What sort of quarantine facility should I use?
An ever increasing number of koi keepers quarantine their new purchases. Consequently, some very nice compact quarantine systems are available off the shelf. A system will comprise a deep holding tank with an adjacent filter, integrated in the design. If you choose to design and build your own, make sure you do all you can to make the pond as stress-free as possible. Inevitably, it will be smaller than your main pond, but by keeping it away from slamming doors and other external stressors you can make it a calming, non-threatening environment.
Your main pond and ‘quarantine’ systems should be far apart with as many doors and walls between them as possible to reduce the risk of cross-contamination. The quarantine system should have its own nets and ancillary pond equipment (bowls, air stones etc)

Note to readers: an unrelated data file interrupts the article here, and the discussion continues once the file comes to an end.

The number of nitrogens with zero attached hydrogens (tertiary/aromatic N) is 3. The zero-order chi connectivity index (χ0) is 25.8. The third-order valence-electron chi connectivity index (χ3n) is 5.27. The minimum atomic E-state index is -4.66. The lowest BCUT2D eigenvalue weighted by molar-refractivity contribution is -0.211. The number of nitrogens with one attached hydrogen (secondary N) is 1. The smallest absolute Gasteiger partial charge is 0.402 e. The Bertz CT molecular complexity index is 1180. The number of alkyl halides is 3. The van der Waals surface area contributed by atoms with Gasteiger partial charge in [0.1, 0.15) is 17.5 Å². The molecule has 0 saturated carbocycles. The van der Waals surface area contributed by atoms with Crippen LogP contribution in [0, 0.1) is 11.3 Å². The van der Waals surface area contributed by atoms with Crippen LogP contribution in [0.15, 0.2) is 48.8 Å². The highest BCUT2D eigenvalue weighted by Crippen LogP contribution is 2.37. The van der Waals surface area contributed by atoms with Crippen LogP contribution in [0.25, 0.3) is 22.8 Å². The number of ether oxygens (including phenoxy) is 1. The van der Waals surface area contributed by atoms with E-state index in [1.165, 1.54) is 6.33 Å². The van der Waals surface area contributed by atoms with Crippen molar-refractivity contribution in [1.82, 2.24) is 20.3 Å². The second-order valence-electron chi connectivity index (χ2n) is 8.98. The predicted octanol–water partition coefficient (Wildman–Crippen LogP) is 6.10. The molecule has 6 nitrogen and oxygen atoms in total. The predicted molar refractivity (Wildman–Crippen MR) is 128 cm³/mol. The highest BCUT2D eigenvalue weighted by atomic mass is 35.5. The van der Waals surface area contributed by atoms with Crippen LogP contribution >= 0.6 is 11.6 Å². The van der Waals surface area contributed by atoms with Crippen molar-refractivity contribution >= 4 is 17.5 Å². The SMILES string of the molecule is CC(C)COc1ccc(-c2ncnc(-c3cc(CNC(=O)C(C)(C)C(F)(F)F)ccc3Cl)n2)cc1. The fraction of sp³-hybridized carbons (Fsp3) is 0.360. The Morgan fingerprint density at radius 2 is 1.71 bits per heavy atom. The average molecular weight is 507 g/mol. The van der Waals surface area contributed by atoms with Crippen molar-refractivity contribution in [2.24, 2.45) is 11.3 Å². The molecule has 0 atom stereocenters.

How long should they remain in quarantine and what do I do while they are in quarantine?
You should suspect the worst for each new koi that you buy, assuming that it is likely to have KHV. In that way, your minimum quarantine period should be a three week regime as described earlier. If you choose not to quarantine for this period then you are running the risk of introducing disease in your main pond. If you’ve invested in a system, then use it to its most effective limit. Otherwise it’s a little like investing in a top of the range home security system, only to choose not to use it once (when you are nipping out to the shops for 5 minutes) – That’s the time you’ll get burgled!